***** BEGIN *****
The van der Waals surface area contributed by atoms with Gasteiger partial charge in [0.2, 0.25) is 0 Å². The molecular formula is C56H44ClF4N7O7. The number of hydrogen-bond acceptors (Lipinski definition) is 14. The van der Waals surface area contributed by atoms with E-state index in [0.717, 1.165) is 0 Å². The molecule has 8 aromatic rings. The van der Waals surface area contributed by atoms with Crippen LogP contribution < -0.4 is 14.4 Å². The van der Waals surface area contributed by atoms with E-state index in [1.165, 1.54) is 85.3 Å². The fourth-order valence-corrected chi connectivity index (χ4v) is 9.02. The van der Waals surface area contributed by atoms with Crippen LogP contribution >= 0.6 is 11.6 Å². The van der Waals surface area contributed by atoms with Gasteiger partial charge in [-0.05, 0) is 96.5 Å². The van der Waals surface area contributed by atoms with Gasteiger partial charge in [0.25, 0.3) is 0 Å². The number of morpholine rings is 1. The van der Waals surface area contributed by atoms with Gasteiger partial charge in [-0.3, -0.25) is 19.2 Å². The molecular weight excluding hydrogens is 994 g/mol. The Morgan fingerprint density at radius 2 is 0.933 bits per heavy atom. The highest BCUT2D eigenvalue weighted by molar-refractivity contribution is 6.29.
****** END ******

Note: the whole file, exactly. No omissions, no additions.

The van der Waals surface area contributed by atoms with Gasteiger partial charge in [0.2, 0.25) is 0 Å². The molecular formula is C56H44ClF4N7O7. The number of hydrogen-bond acceptors (Lipinski definition) is 14. The van der Waals surface area contributed by atoms with E-state index in [0.717, 1.165) is 0 Å². The molecule has 8 aromatic rings. The van der Waals surface area contributed by atoms with Crippen LogP contribution < -0.4 is 14.4 Å². The van der Waals surface area contributed by atoms with E-state index in [1.165, 1.54) is 85.3 Å². The fourth-order valence-corrected chi connectivity index (χ4v) is 9.02. The van der Waals surface area contributed by atoms with Crippen LogP contribution >= 0.6 is 11.6 Å². The van der Waals surface area contributed by atoms with Gasteiger partial charge in [-0.05, 0) is 96.5 Å². The van der Waals surface area contributed by atoms with Gasteiger partial charge in [0.25, 0.3) is 0 Å². The number of morpholine rings is 1. The van der Waals surface area contributed by atoms with Gasteiger partial charge in [-0.3, -0.25) is 19.2 Å². The molecular weight excluding hydrogens is 994 g/mol. The Morgan fingerprint density at radius 2 is 0.933 bits per heavy atom. The highest BCUT2D eigenvalue weighted by molar-refractivity contribution is 6.29.